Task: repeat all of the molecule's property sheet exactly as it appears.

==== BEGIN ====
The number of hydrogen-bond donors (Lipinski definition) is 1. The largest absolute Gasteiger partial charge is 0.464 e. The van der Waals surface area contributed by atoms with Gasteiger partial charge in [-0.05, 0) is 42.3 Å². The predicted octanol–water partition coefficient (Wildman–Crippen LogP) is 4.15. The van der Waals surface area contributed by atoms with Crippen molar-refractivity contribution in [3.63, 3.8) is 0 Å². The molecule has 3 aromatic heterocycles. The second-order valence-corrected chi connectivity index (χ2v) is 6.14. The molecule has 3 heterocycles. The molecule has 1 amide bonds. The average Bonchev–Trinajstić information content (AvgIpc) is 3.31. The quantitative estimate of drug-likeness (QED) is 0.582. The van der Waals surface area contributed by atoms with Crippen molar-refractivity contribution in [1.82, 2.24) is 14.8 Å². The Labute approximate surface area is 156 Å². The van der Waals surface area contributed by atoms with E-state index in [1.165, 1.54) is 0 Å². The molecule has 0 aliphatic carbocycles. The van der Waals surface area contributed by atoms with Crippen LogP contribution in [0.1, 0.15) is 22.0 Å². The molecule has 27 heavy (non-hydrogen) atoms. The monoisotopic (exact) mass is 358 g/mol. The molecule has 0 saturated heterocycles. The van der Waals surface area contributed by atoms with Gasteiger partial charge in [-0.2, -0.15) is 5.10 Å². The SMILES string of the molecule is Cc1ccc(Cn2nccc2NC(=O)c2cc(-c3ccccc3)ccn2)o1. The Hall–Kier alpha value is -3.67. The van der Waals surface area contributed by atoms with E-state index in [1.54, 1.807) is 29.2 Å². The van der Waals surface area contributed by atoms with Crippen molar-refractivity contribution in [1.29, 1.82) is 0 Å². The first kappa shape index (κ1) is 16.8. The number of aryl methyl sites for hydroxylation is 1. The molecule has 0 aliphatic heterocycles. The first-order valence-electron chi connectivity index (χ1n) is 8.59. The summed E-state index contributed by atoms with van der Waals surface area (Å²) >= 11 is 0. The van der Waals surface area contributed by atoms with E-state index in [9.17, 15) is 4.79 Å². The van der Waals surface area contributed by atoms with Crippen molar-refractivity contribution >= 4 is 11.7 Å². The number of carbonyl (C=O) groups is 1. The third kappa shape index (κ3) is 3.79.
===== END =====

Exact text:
The number of hydrogen-bond donors (Lipinski definition) is 1. The largest absolute Gasteiger partial charge is 0.464 e. The van der Waals surface area contributed by atoms with Gasteiger partial charge in [-0.05, 0) is 42.3 Å². The predicted octanol–water partition coefficient (Wildman–Crippen LogP) is 4.15. The van der Waals surface area contributed by atoms with Crippen molar-refractivity contribution in [3.63, 3.8) is 0 Å². The molecule has 3 aromatic heterocycles. The second-order valence-corrected chi connectivity index (χ2v) is 6.14. The molecule has 3 heterocycles. The molecule has 1 amide bonds. The average Bonchev–Trinajstić information content (AvgIpc) is 3.31. The quantitative estimate of drug-likeness (QED) is 0.582. The van der Waals surface area contributed by atoms with Crippen molar-refractivity contribution in [1.82, 2.24) is 14.8 Å². The Labute approximate surface area is 156 Å². The van der Waals surface area contributed by atoms with E-state index in [1.165, 1.54) is 0 Å². The molecule has 0 aliphatic carbocycles. The van der Waals surface area contributed by atoms with Crippen LogP contribution in [0.1, 0.15) is 22.0 Å². The molecule has 27 heavy (non-hydrogen) atoms. The monoisotopic (exact) mass is 358 g/mol. The molecule has 0 saturated heterocycles. The van der Waals surface area contributed by atoms with Gasteiger partial charge in [-0.2, -0.15) is 5.10 Å². The SMILES string of the molecule is Cc1ccc(Cn2nccc2NC(=O)c2cc(-c3ccccc3)ccn2)o1. The Hall–Kier alpha value is -3.67. The van der Waals surface area contributed by atoms with E-state index in [1.54, 1.807) is 29.2 Å². The van der Waals surface area contributed by atoms with Crippen molar-refractivity contribution in [1.29, 1.82) is 0 Å². The first kappa shape index (κ1) is 16.8. The number of aryl methyl sites for hydroxylation is 1. The molecule has 0 aliphatic heterocycles. The first-order valence-electron chi connectivity index (χ1n) is 8.59. The summed E-state index contributed by atoms with van der Waals surface area (Å²) >= 11 is 0. The van der Waals surface area contributed by atoms with E-state index in [9.17, 15) is 4.79 Å². The van der Waals surface area contributed by atoms with Crippen molar-refractivity contribution >= 4 is 11.7 Å². The number of carbonyl (C=O) groups is 1. The third kappa shape index (κ3) is 3.79.